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Thu, 22 October 2020

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I’ve farmed since the age of 16 and led on rural affairs in Brussels and Westminster

I’ve farmed since the age of 16 and led on rural affairs in Brussels and Westminster
3 min read

At this crucial time, the Environment, Food and Rural Affairs Committee needs a steady hand on the tiller, writes Neil Parish MP


It is great to be back here in Parliament as the MP for Tiverton and Honiton, catching up with familiar faces – and meeting so many new colleagues.  

In a matter of days, we will be leaving the EU. This Parliament has some vital work to do to ensure our laws are ‘Brexit ready’. Part of that process will involve the formation of our Parliamentary select committees so legislation can be scrutinised, and ministers held to account. 

As we leave the EU, our Parliament will begin to take back control of a whole swathe of policies, from the environment to agriculture and fishing. 

Outside the EU’s Common Agricultural Policy (CAP) and Common Fisheries Policy (CFP), we can look again at how to support our industries domestically, as well as our rural and coastal communities, for the first time in decades. It will be a challenge, and a significant opportunity for this Parliament. 

“We need experienced voices at the table to ensure our new policies are workable”

I am glad the Government has already legislated to fund agricultural support at the same level as CAP. But with the Environmental Land Management Scheme incoming, a greater focus will be placed on public money for ‘environmental benefit’.

The Department for Environment, Food and Rural Affairs aims to have enrolled 82,500 farmers and land managers by 2028. In my experience, this will be a huge challenge for agencies like the Rural Payments Agency – and will require significant forward planning and scrutiny.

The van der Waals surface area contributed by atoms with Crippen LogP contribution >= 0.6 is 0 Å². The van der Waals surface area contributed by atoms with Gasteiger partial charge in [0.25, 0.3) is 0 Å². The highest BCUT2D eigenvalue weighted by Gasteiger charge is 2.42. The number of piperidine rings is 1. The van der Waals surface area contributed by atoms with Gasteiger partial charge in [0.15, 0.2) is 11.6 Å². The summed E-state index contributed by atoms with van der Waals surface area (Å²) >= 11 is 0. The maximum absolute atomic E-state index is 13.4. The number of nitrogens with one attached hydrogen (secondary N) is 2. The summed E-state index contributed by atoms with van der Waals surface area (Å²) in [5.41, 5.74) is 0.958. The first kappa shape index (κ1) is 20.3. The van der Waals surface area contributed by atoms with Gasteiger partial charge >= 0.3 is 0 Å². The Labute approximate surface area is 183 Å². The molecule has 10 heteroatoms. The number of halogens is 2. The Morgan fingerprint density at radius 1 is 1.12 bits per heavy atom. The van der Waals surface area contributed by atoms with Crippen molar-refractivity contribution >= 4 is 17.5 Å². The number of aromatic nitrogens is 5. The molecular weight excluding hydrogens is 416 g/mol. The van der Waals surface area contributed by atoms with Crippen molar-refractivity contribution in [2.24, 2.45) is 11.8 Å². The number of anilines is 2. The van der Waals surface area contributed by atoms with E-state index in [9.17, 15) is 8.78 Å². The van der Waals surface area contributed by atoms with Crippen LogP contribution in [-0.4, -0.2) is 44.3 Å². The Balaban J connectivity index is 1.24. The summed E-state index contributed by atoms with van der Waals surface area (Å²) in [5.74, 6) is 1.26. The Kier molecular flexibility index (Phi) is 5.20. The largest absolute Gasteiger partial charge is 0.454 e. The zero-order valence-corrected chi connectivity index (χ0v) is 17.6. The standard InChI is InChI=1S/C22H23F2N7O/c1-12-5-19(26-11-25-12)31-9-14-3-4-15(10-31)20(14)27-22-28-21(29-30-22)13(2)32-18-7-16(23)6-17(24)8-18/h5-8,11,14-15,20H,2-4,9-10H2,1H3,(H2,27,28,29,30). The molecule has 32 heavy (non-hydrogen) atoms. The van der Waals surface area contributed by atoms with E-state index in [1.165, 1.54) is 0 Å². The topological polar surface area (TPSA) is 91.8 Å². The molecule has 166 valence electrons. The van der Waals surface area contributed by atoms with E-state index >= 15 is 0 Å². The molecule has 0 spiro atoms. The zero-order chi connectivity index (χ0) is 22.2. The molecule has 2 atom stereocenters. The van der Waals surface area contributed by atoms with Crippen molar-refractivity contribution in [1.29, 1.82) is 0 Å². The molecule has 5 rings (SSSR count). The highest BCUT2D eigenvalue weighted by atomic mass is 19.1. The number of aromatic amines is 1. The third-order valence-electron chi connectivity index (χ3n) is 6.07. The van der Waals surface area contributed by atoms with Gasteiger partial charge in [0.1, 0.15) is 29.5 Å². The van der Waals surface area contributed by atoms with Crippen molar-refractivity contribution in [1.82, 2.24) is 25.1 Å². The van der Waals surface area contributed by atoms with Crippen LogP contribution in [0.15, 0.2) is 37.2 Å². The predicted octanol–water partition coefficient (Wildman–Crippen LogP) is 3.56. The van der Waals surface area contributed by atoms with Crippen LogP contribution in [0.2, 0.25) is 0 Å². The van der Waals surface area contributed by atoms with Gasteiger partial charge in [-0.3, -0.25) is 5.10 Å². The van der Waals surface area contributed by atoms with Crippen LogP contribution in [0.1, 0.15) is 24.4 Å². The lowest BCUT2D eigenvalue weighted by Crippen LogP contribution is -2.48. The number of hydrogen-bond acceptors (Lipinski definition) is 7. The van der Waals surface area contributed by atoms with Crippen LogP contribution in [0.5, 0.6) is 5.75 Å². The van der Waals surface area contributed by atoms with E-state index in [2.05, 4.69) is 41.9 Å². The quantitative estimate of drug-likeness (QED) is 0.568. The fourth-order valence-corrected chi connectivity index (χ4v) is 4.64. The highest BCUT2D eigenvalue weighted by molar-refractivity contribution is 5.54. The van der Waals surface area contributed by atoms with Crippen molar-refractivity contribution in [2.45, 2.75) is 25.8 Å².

On top of this, we will be negotiating trade deals, both with the EU and new markets from the Commonwealth, the US and south-east Asia. These negotiations will be tough – and knowledge of how these countries operate will be vital to getting good deals for Britain. 

At this crucial time, I believe we need experienced voices at the table to ensure our new policies are workable. As someone who has farmed since the age of 16, led the Agriculture and Rural Development Committee in the European parliament – and been chair of the Environment, Food and Rural Affairs (Efra) Committee here since 2015, I hope I can be of real assistance to this Parliament. 

That’s why I am running to be re-elected as chair of the Efra Committee. As chair from 2015-2019, I sought to lead inquiries which would provide answers to the difficult questions we face. From cutting plastic and food waste, to improving air quality and designing a first-class fishing policy, an evidence-based cross-party approach can help both scrutinise and influence government policy for the better. 

Now that the Government has a large majority, the political landscape in Parliament is clearly different, but the Government cannot afford to get complacent. Ministers will be wise to listen to select committees and those in Parliament with knowledge and experience of different policy areas. Select committees can be a pain for government sometimes, but they can be useful too!

Over the course of this Parliament, we will reshape agriculture, environment and fisheries policies for decades to come. Now more than ever, we need practical experience and effective scrutiny to ensure legislation is fit for the future. 

Neil Parish is Conservative MP for Tiverton and Honiton

Read the most recent article written by Neil Parish MP - The Covid-19 pandemic has highlighted the vulnerabilities of our food supply chain

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